2. Martin SL, Tsui AO, Maitra K, Marinshaw R. Domestic violence in northern India. Am J Epidemiol 1999;150:417"“26

3. Martin SL, Kilgallen B, Tsui AO, Maitra K, Singh KK, Kupper LL. Sexual behaviors and reproductive health outcomes: Associations with wife abuse in India. JAMA 1999;282:1967"“72

4. Miller BD. Wife beating in India: Variations on a theme. In: Counts DA, Brown JK, Campbell JC (eds). To Have and To Hit: Cultural Perspectives on Wife Beating. 2nd Edn. Urbana IL: University of Illinois Press, 1999, pp. 203"“15

5. Ulrich YC. Cross-cultural perspective on violence against women. Response (Nursing Network on Violence Against Women) 1989;12:21"“23

6. Vaz L, Kanekar S. Predicted and recommended behavior of a woman as a function of her inferred helplessness in the dowry and wife-beating predicaments. J Appl Soc Psychol 1990;20:751"“70

7. Bordewich FM. Dowry murders: A bride whose family can't reward the groom may pay with her life. Atlantic Monthly 1986,July:21"“27

8. Ramanamma A, Bambawale U. The mania for sons: An analysis of social values in South Asia. Soc Sci Med 1980;14B:107"“10.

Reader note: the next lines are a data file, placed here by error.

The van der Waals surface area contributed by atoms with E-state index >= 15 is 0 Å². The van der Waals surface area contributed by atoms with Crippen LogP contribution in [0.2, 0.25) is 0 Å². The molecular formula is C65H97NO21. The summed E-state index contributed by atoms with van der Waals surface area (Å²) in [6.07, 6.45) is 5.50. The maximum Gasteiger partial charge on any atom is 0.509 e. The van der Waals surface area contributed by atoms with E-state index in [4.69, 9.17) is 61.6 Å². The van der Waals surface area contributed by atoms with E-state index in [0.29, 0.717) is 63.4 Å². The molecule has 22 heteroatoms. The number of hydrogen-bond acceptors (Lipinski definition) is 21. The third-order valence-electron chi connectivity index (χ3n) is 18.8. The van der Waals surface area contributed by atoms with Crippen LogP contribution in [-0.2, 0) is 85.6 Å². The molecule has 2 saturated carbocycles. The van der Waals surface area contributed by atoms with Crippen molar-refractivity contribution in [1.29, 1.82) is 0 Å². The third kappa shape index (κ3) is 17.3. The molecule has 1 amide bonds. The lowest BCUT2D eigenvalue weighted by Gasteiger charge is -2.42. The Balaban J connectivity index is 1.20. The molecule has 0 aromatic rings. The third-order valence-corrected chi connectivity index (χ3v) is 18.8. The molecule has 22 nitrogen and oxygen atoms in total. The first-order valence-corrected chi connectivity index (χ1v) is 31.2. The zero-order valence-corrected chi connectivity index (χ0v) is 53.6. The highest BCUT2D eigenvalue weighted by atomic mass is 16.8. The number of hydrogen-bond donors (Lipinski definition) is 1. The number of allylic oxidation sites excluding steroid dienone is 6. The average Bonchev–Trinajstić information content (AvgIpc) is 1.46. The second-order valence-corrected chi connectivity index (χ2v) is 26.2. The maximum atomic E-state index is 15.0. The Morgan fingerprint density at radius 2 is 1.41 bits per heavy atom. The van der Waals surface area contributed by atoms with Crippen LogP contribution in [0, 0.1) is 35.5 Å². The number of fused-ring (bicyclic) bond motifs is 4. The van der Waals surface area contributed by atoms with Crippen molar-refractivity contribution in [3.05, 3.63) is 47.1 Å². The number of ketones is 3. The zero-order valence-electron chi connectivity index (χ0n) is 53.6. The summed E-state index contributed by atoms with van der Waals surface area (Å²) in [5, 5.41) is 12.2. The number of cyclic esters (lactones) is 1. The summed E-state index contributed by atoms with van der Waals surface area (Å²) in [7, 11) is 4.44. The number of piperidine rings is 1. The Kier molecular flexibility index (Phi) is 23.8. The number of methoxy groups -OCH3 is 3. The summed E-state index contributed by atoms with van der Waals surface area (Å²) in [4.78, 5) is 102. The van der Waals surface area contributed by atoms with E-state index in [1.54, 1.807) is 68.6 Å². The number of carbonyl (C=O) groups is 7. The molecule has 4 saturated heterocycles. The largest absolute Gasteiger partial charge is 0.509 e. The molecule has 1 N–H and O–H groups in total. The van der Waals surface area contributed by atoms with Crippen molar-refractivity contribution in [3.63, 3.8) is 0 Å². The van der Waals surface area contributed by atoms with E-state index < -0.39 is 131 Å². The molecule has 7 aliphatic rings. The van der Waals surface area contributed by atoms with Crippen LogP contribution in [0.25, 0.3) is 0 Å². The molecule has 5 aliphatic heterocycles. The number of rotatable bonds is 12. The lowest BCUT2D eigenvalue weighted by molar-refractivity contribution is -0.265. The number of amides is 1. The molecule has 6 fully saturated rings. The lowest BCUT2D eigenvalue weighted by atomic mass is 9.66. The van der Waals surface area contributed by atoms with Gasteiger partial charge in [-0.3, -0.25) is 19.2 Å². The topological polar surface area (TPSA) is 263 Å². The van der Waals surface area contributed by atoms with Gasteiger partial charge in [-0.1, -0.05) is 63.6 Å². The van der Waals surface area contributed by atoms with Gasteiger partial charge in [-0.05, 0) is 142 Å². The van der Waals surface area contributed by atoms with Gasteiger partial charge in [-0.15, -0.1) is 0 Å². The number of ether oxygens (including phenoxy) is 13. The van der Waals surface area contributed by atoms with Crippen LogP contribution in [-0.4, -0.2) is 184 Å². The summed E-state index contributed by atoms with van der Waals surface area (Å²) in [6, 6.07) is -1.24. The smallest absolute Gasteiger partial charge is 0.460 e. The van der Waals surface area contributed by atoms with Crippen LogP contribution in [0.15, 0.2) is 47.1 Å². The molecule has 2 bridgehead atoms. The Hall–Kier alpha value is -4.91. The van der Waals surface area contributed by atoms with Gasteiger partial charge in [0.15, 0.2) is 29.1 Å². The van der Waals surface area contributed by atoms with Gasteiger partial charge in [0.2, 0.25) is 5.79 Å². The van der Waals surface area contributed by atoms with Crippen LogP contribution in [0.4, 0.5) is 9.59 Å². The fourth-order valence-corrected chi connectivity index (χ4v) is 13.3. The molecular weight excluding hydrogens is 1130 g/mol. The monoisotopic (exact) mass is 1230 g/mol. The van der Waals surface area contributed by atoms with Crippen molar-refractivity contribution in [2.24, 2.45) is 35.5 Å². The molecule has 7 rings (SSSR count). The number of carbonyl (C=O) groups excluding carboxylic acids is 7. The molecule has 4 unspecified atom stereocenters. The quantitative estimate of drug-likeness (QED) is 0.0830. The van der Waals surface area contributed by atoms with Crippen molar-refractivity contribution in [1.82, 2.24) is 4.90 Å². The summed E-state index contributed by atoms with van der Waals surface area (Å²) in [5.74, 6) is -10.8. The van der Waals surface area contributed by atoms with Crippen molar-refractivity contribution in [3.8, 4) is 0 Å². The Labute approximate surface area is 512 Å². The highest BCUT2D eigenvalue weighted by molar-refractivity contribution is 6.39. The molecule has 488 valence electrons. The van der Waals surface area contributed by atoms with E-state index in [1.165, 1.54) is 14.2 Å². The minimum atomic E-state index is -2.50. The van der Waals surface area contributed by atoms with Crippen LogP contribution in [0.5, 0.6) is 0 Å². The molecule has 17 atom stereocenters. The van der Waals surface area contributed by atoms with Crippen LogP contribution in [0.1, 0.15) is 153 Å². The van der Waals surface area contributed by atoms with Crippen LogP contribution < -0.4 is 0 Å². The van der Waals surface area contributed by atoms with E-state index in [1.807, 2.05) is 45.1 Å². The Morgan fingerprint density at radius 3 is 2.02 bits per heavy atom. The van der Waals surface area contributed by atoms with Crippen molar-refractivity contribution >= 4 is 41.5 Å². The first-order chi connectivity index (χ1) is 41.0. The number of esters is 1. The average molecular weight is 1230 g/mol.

9. Jeffery R, Jeffery P, Lyon A. Female infanticide and amniocentesis. Soc Sci Med 1984:19:1207"“12.

10. Sudha S, Rajan SI. Female demographic disadvantage in India 1981"“ 1991: Sex selective abortions and female infanticide. Development and Change: Special Issue on Gendered Poverty and Well-being 1999;30:585"“618.

11. Freed RS, Freed SA. Beliefs and practices resulting in female deaths and fewer females than males in India. Population and Environment: A Journal of Interdisciplinary Studies 1989;10:144"“61.

12. Baxi U. The Crisis of the Indian legal system: Alternatives in Development: Law. New Delhi: Vikas Publishing House Pvt. Ltd, 1982.

13. Jejeebhoy SJ, Cook RJ. State accountability for wife-beating: the Indian challenge. Lancet 1997;349:110"“12

14. Jejeebhoy SJ. Associations between wife-beating and fetal and infant death: Impressions from a survey in rural India. Stud Fam Plann 1998; 29:300"“08

Conflict of Interest:

None declared